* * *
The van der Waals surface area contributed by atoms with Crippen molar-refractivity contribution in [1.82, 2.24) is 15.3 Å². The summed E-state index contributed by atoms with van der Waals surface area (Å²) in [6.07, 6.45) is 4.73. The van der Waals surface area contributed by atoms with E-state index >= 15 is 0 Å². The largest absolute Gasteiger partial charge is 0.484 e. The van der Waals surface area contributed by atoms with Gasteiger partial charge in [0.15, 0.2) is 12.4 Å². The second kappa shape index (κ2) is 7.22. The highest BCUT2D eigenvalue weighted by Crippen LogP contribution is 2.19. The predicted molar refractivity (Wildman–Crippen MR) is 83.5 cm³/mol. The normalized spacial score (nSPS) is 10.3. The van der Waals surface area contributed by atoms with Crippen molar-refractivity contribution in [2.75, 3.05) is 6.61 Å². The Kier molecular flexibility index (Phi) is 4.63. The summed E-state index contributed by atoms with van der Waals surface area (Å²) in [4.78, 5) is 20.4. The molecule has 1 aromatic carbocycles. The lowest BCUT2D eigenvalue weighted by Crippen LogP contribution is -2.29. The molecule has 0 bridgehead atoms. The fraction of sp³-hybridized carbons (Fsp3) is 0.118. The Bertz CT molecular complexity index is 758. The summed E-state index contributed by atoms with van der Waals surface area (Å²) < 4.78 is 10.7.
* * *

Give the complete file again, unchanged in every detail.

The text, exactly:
The van der Waals surface area contributed by atoms with Crippen molar-refractivity contribution in [1.82, 2.24) is 15.3 Å². The summed E-state index contributed by atoms with van der Waals surface area (Å²) in [6.07, 6.45) is 4.73. The van der Waals surface area contributed by atoms with E-state index >= 15 is 0 Å². The largest absolute Gasteiger partial charge is 0.484 e. The van der Waals surface area contributed by atoms with Gasteiger partial charge in [0.15, 0.2) is 12.4 Å². The second kappa shape index (κ2) is 7.22. The highest BCUT2D eigenvalue weighted by Crippen LogP contribution is 2.19. The predicted molar refractivity (Wildman–Crippen MR) is 83.5 cm³/mol. The normalized spacial score (nSPS) is 10.3. The van der Waals surface area contributed by atoms with Crippen molar-refractivity contribution in [2.75, 3.05) is 6.61 Å². The Kier molecular flexibility index (Phi) is 4.63. The summed E-state index contributed by atoms with van der Waals surface area (Å²) in [4.78, 5) is 20.4. The molecule has 1 aromatic carbocycles. The lowest BCUT2D eigenvalue weighted by Crippen LogP contribution is -2.29. The molecule has 0 bridgehead atoms. The fraction of sp³-hybridized carbons (Fsp3) is 0.118. The Bertz CT molecular complexity index is 758. The summed E-state index contributed by atoms with van der Waals surface area (Å²) < 4.78 is 10.7.